Skeptic Receives Death Threat Over Article On ‘Long Island Medium’
From Doubtful News comes this embarrassing story of how low Reality Television has gotten.
Skeptical researcher and writer, Dr. Karen Stollznow, received a death threat in a card that referenced a blog post about the Long Island Medium, Theresa Caputo.
The article itself was posted on the Randi.org website and makes light of the incredulous claims of Theresa Caputo a.k.a the Long Island Medium. It comes to no surprise to skeptics that a show called “Long Island Medium” on TLC (The “Learning” Channel) is being accused of being fake. It should be a known fact by now that all reality television shows are created for ratings, and ratings only. Long gone are the days in which a person could tune into the History Channel or National Geographic Channel for a decent documentary. Now all the television shows are about rubes hunting turtles or drinking energy drinks and claiming to be beauty queens.
Long Island Medium: A Tall Story
Written by Dr. Karen Stollznow
Theresa Caputo is the winner of the 2012 Pigasus Award for Performance. But she is better known as the Long Island Medium, which is also the title of her reality TV show aired on the ‘Learning’ Channel (TLC). Like Sylvia Browne, John Edward, James van Praagh and many others before her, Caputo is yet another psychic medium who claims to be able to talk to the dead, and while she has artificial talons like Sylvia Browne, her blond helmet hair, jewelry and tan are all fake too. When it’s eventually axed, there will probably be room for the cast on Jersey Shore.
According to TV executives, psychic mediums shows are passé, so they are looking for new ways to present the paranormal. In accordance with this new formula, Long island Medium showcases Caputo’s rambunctious personality and also features her family. We watch her daughter learn to drive, and her husband getting a new tattoo, but with a twist. Caputo can’t grab a morning coffee or shop for groceries without providing spontaneous readings to strangers along the way.
Of course, these are just cold readings of stereotypical subjects; usually older ladies who are asked, “Did your mother/father pass?” Obviously, she/he had, so Caputo proceeds to share a stock message, such as she “loves you”, he has “found peace” or he is telling you it’s time to “move on”. Alternatively, Caputo performs the same tricks for groups, like a kind of psychic Tupperware party. As believers, these people are pushovers, and with a larger pool of subjects she never fails to strike with questions like, “Did someone here lose a brother?” Making her task even easier still, she never guesses the name or the initials of the deceased. To “validate” contact, Caputo makes vague references that have the appearance of being specific; special songs, handwritten letters, and items of clothing and jewelry. Those read are interviewed afterwards, gushing that they are indebted to Caputo for helping them come to terms with the death of their loves ones.
Caputo is best known for her exaggerated displays of emotion. There is rarely a scene where she isn’t in tears or claiming empathetic abilities, such as, “I could feel your tears running down my cheek.” In one episode she announces that the spirit of a deceased 6 year-old boy has become “attached” to her. Convinced that the only way to free the spirit is to meet with his mother, she tracks down the woman whose details she happens to have in an appointment book. Caputo appears to be greatly distraught by the little boy’s constant presence, but she is strangely unavailable for a session until the following week. She spent this week in apparent spiritual agony, yet still had time to have lunch with friends, all the while complaining about her invisible friend.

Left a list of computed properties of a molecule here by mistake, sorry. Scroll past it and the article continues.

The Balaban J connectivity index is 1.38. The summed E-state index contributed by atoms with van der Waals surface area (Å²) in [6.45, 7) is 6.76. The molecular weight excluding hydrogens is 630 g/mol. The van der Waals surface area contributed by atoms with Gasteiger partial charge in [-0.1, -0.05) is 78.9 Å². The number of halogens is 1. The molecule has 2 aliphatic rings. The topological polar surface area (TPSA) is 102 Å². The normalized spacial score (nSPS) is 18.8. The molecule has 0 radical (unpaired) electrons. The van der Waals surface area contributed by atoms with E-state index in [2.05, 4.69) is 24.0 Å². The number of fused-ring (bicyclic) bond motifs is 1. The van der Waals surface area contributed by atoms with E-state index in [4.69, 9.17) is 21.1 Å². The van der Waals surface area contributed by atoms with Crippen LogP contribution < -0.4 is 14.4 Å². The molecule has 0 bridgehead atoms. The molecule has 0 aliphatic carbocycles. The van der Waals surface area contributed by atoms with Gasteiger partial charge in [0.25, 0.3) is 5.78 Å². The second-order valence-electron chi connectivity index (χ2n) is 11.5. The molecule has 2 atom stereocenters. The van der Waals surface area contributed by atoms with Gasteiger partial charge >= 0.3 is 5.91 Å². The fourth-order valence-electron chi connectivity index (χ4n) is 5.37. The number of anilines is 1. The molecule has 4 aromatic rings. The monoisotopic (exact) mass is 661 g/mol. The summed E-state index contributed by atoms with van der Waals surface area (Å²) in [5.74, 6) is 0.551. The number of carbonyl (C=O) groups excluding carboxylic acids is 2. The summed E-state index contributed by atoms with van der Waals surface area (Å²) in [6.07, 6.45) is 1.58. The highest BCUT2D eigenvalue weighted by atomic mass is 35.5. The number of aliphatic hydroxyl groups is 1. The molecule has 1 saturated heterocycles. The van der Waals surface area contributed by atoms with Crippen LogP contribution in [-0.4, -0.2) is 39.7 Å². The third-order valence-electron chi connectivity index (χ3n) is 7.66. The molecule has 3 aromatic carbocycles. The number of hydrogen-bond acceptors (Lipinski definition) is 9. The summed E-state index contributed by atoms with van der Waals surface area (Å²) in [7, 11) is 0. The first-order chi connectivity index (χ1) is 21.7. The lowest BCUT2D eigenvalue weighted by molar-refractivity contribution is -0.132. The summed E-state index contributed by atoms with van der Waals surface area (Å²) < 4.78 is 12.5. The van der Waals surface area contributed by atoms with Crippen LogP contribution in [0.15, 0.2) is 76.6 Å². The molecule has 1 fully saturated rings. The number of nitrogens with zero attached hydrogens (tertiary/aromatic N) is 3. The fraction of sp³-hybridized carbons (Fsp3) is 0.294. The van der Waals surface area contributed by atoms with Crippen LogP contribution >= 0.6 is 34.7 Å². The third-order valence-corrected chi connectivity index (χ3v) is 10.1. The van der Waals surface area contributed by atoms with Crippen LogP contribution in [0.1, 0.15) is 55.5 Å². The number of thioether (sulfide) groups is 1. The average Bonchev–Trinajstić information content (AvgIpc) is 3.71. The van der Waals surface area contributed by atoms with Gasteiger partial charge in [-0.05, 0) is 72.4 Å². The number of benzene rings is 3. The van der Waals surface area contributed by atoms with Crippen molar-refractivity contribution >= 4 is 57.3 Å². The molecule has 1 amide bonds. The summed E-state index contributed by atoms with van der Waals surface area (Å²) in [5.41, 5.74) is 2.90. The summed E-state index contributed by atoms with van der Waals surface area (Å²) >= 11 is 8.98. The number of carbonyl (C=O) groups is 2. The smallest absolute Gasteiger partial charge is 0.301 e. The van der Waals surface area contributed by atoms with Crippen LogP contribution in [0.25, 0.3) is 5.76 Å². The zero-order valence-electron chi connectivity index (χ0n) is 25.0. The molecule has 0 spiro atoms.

Caputo is celebrated for confronting and converting the skeptics. During a live interview for Long Island radio station KJOY, a line of eight “skeptics” are pitted against her. Visibly stressed at first she asks the group, “Who lost a sister?” A woman acknowledges this question, and the medium quickly finds her stride, achieving perceived “hits” with her staple “validations” about clothing and personal letters. Caputo had emotionally disarmed the woman who was taken in by what a real skeptic would readily recognize as a classic cold reading. Skilful editing seems to have ironed out any misses and genuine skeptics.
There is also the potential for Caputo to perform hot readings. For example, she ‘converts’ several ‘skeptics’ in a motorcycle shop. However, these are her husband’s friends at his place of work and she could easily have inside information about them. She does a reading for the woman who grooms her dogs, but she has been a customer for years. Then there are the too-specific private readings with clients at their homes. Of course, she has all of their personal information and comments provided at the time of booking. Then there are the other signs around their homes including photographs and other possessions that tell a story. Much of the show seems scripted too. Caputo offers a commentary throughout, but always wearing the same clothes, suggesting that the ‘running’ commentary is filmed post events, and that she’s just acting.
Long Island Medium is a great show for doing RiffTrax to; for skeptics to hone their skeptical skills, catch fallacies, and detect cold and hot reading tricks and techniques. Unfortunately, there are plenty of episodes to do this to with two existing seasons and a third to air later this year.
Dr. Karen Stollznow posted the following on her FaceBook Page:
Image from Doubtful News
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